While not everyone is meant to be an entrepreneur, everyone in this age, should certainly be entrepreneurial in their thinking and behaviour to truly succeed. Unlock the tools entrepreneurs use to succeed across a variety of industries, from corporate to the arts.
  • Why you’re operating on a broken model and how it’s bleeding you time and money every year 
  • The Practice Growth Blueprint – the 9-step system my clients use to make more money, get their time back and achieve freedom
  • The 3 keys to predictable practice growth and how to systemise these to increase your profits year on year
  • The ‘Profitable Practice Model’ that extracts you from the middle of the practice and allows you to work less
  • The step-by-step process for creating scalable systems that enable you to go hands-free and give you freedom 
  • Identifying the types of planning you need to do:
    • strategic planning
    • planning for different functions of your firm: service delivery, risk management, human resources, marketing, technology, finance and administration
  • Ensuring that your planning strategy aligns with the resources you have available
  • Working with your partners to lay down a strong memorandum of understanding
  • Allocating clear roles, responsibilities and reporting lines within your team 
  • Ensuring that your initial client base and service offerings do not exceed your capacity
  • Balancing new clients and services with the ongoing running of the business to achieve growth at a sustainable pace
  • Looking at the structural considerations inherent in owning or running an accounting practice: assessing different profit-sharing and decision-making models 
  • Identifying what business model to use: the pros and cons of traditional accounting services vs. high-end advisory services
  • Identifying the benefits and drawbacks of outsourcing certain functions of an accounting practice
  • Value-added services: developing profitable practice or service area niches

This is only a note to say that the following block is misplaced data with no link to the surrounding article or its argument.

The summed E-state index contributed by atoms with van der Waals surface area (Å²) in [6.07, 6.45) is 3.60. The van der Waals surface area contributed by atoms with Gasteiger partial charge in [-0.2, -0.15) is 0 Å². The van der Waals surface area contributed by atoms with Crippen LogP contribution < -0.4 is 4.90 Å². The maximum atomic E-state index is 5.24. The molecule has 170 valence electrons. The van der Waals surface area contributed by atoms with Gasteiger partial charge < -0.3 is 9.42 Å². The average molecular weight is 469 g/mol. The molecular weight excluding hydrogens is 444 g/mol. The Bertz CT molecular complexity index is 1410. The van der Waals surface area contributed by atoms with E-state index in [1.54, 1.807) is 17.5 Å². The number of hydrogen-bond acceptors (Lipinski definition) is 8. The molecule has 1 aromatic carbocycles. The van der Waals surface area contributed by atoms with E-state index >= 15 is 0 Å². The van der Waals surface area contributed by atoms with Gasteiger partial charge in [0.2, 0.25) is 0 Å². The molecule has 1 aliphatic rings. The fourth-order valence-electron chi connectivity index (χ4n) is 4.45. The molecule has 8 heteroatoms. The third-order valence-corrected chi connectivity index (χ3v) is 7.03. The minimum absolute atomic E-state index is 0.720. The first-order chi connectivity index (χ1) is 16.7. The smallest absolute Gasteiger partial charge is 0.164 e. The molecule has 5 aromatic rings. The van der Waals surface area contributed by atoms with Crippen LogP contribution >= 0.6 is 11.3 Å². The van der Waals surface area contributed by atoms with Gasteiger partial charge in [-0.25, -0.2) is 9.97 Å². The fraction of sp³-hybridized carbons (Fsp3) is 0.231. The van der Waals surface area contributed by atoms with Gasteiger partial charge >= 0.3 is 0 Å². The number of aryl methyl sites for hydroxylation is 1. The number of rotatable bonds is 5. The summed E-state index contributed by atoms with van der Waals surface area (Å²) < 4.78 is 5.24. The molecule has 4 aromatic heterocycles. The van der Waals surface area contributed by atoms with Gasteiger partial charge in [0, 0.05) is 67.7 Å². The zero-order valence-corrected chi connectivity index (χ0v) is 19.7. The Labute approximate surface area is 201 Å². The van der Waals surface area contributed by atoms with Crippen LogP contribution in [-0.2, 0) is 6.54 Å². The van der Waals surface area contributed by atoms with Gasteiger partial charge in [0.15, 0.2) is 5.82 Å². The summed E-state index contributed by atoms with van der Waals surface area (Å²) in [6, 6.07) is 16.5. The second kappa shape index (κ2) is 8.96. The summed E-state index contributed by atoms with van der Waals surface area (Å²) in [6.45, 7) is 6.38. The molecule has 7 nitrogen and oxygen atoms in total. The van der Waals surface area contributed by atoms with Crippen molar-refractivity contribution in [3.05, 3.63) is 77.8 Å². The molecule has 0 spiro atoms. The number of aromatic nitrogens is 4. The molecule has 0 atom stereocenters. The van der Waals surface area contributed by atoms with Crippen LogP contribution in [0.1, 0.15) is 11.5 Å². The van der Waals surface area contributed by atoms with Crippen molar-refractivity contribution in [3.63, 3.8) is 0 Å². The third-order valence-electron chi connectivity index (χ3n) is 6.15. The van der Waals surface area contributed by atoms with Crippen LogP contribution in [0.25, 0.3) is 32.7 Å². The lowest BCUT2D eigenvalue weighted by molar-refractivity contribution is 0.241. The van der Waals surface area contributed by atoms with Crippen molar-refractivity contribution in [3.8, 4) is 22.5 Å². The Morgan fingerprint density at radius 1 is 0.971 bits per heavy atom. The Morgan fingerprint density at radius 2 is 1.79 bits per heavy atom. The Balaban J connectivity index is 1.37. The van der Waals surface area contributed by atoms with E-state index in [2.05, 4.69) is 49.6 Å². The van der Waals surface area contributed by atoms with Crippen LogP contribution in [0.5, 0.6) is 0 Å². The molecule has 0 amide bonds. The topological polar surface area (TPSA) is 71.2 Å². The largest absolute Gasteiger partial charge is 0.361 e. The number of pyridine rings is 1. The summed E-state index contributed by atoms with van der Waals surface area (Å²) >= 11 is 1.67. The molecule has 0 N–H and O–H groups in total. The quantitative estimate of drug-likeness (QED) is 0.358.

• Using networks to add value and grow profitability
  • Deciding whether your firm should grow: if so, by how much? 
  • Setting attainable goals for your firm’s growth
  • Deciding whether to grow alone or to merge with another small practice:
    • what factors do you need to consider?
  • Analysing the strengths and weaknesses of your existing client base:
    • which businesses have the potential to grow with you?  
    • which ones are costing you too much in time and resources?
  • Developing and implementing a marketing strategy to support your growth goals
  • Managing your growth: what should you do when you hit a ceiling?
  • Building a win-win people management strategy: 
    • tools for improving performance and motivation
    • compensation and benefits
    • training
    • workplace rights
    • staff appraisals
    • delegation
    • promotion and career development
    • recognition
  • Identifying common people management pitfalls and how to avoid them
  • Tools for improving employer-staff relationships and teamwork and morale across the practice
  • Key factors to consider when recruiting new staff
  • Knowing how to communicate effectively with your client base: what works and what doesn’t?
  • Factors to consider when taking on new clients 
    • will you be able to retain them? 
    • Can you effectively meet their needs?
  • Ensuring that long-standing clients receive as much attention as new ones
  • Seizing opportunities for enhanced client relationships through new services, despite limited resources:
    • making the most of networks, alliances and referrals
  • Tools and technologies for improving client relationships and ensuring client retention 
  • Understanding clients’ reasons for leaving and what lessons can be learned to prevent future attrition
  • Developing a framework and processes for identifying, evaluating, and acting on risks within your practice
  • Examining ethical issues and safeguards which can be used to deal with ethical threats
  • Understanding the role of quality control systems standard procedures and ensuring that your employees are fully aware of them
  • What risk mitigation strategies or tools need to be put in place, e.g. insurance, data back-up, etc.?
  • Understanding the importance of succession planning and the risks of not having a solid succession plan in place
  • Analysing the structure of your firm – can it withstand the loss of exiting partners and smoothly assimilate new ones?
  • Identifying key personnel who have the potential to develop within the practice and support its sustainability
  • Ensuring thorough handovers when staff and partners exit the firm to ensure business continuity and minimum interruption to client service 
  • Maintaining strong relationships with clients when their accountant leaves the practice
  • Planning what steps to take when closing, selling or merging the practice

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